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Clearing your browser history could land you in prison


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(NaturalNews) Over the past couple of decades, our increasingly authoritarian government has become particularly adept at using "terrorist" events and threats both real and imagined as an excuse for curtailing ordinary citizens' freedom and criminalizing their actions.

An obvious example is the USA PATRIOT Act, which was created as a response to the September 11, 2001 attacks. Under this act, many freedoms were taken away from Americans while simultaneously authorizing the government to begin spying on its own citizens and violating what were once considered precious and inviolable rights to privacy.

The PATRIOT Act was the excuse for the NSA's mass collection of phone call data, as revealed by Edward Snowden. This policy has just been extended, albeit with a few ineffectual and largely symbolic changes designed to whitewash the continued practice of spying on innocent citizens.

The latest move towards criminalizing what most would consider normal behavior follows in the wake of the Boston bombings and the subsequent prosecution of those involved, however marginally.

The Nation reports:

Khairullozhon Matanov is a 24-year-old former cab driver from Quincy, Massachusetts. The night of the Boston Marathon bombings, he ate dinner with Tamerlan and Dhzokhar Tsarnaev at a kebob restaurant in Somerville. Four days later Matanov saw photographs of his friends listed as suspects in the bombings on the CNN and FBI websites. Later that day he went to the local police. He told them that he knew the Tsarnaev brothers and that they'd had dinner together that week, but he lied about whose idea it was to have dinner, lied about when exactly he had looked at the Tsarnaevs' photos on the Internet, lied about whether Tamerlan lived with his wife and daughter, and lied about when he and Tamerlan had last prayed together. Matanov likely lied to distance himself from the brothers or to cover up his own jihadist sympathies -- or maybe he was just confused.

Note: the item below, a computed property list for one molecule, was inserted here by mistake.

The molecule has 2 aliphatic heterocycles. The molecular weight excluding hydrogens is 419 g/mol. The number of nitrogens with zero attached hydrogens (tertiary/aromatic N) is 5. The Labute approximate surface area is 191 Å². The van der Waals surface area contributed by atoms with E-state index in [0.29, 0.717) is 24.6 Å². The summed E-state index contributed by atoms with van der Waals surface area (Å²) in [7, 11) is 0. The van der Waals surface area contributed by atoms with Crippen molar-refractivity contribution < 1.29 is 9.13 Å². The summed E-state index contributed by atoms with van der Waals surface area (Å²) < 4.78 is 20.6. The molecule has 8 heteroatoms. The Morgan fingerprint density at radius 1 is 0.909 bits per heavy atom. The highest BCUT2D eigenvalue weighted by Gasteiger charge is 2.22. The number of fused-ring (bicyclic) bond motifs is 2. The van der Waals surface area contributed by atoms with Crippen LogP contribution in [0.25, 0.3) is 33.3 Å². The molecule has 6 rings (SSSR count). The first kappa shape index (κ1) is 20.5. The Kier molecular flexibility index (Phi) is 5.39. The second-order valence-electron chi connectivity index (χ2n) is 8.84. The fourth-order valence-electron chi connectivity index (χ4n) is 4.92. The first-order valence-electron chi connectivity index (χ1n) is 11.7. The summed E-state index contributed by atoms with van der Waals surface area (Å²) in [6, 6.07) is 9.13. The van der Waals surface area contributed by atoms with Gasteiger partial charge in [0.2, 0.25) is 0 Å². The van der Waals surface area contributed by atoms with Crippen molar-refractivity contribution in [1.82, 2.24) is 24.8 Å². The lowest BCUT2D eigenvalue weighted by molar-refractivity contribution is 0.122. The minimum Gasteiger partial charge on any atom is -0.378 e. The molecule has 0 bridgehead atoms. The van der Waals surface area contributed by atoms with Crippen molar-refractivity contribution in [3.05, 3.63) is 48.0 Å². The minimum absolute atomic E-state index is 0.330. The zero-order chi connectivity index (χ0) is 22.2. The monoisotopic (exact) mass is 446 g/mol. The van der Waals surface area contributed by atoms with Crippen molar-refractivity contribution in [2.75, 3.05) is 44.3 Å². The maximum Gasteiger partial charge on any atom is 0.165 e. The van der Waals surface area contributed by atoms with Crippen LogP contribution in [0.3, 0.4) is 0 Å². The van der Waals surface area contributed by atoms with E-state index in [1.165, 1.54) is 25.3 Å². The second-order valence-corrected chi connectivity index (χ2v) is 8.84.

What happened next is crucial: Matanov then went to his home and cleared his internet browser. That action led to him being charged with destruction of records under what is called the Sarbanes-Oxley Act, a law that was passed after the Enron scandal and was ostensibly created to protect Americans from predatory practices by corrupt corporations.

Matanov is not the only person being subjected to the law; there are other cases where citizens are being charged and convicted of acts that amount to little more than clearing one's browser history, something many of us do innocently on a regular basis.

The problem is that the use of this law to charge and convict individuals has become more common, and its application is often questionable. The Nation gives a hypothetical example and an explanation of why the increasing use of this law is so dangerous:

Prosecutors are able to apply the law broadly because they do not have to show that the person deleting evidence knew there was an investigation underway. In other words, a person could theoretically be charged under Sarbanes-Oxley for deleting her dealer's number from her phone even if she were unaware that the feds were getting a search warrant to find her marijuana. The application of the law to digital data has been particularly far-reaching because this type of information is so easy to delete. Deleting digital data can inadvertently occur in normal computer use, and often does.

This is a clear example of how our government uses high-profile and emotionally-charged cases to convince us that it's excusable to strip us of our rights. It also shows how vaguely worded laws can be used in broad ways to control us and limit our freedoms.

Curtailing Second and First Amendment Rights

Another recent example concerns proposed regulations by the State Department that seek to limit "unregulated" discussions and videos on internet forums dealing with firearms.

The Washington Examiner states:

In updating regulations governing international arms sales, State is demanding that anyone who puts technical details about arms and ammo on the web first get the OK from the federal government -- or face a fine of up to $1 million and 20 years in jail.

Is anyone else beginning to see a pattern here?

Sources:

http://m.thenation.com

http://www.washingtonexaminer.com

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